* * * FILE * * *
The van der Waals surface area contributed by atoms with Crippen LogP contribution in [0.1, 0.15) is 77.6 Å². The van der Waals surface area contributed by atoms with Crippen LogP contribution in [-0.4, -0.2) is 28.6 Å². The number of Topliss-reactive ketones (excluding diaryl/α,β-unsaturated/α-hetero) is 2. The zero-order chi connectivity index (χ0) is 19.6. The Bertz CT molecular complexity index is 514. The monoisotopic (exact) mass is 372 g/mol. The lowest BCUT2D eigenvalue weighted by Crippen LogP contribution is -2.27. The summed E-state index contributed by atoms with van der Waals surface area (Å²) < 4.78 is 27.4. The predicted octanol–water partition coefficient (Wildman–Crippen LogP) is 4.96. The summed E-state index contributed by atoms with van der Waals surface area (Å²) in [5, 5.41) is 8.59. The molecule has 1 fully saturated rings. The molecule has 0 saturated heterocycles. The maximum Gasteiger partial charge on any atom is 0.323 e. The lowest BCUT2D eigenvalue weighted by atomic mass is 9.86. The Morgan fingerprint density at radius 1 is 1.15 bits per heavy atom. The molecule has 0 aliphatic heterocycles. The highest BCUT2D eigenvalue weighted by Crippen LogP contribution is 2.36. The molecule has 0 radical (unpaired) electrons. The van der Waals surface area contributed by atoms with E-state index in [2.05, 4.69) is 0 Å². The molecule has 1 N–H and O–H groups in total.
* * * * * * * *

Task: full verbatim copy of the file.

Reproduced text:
The van der Waals surface area contributed by atoms with Crippen LogP contribution in [0.1, 0.15) is 77.6 Å². The van der Waals surface area contributed by atoms with Crippen LogP contribution in [-0.4, -0.2) is 28.6 Å². The number of Topliss-reactive ketones (excluding diaryl/α,β-unsaturated/α-hetero) is 2. The zero-order chi connectivity index (χ0) is 19.6. The Bertz CT molecular complexity index is 514. The monoisotopic (exact) mass is 372 g/mol. The lowest BCUT2D eigenvalue weighted by Crippen LogP contribution is -2.27. The summed E-state index contributed by atoms with van der Waals surface area (Å²) < 4.78 is 27.4. The predicted octanol–water partition coefficient (Wildman–Crippen LogP) is 4.96. The summed E-state index contributed by atoms with van der Waals surface area (Å²) in [5, 5.41) is 8.59. The molecule has 1 fully saturated rings. The molecule has 0 saturated heterocycles. The maximum Gasteiger partial charge on any atom is 0.323 e. The lowest BCUT2D eigenvalue weighted by atomic mass is 9.86. The Morgan fingerprint density at radius 1 is 1.15 bits per heavy atom. The molecule has 0 aliphatic heterocycles. The highest BCUT2D eigenvalue weighted by Crippen LogP contribution is 2.36. The molecule has 0 radical (unpaired) electrons. The van der Waals surface area contributed by atoms with E-state index in [2.05, 4.69) is 0 Å². The molecule has 1 N–H and O–H groups in total.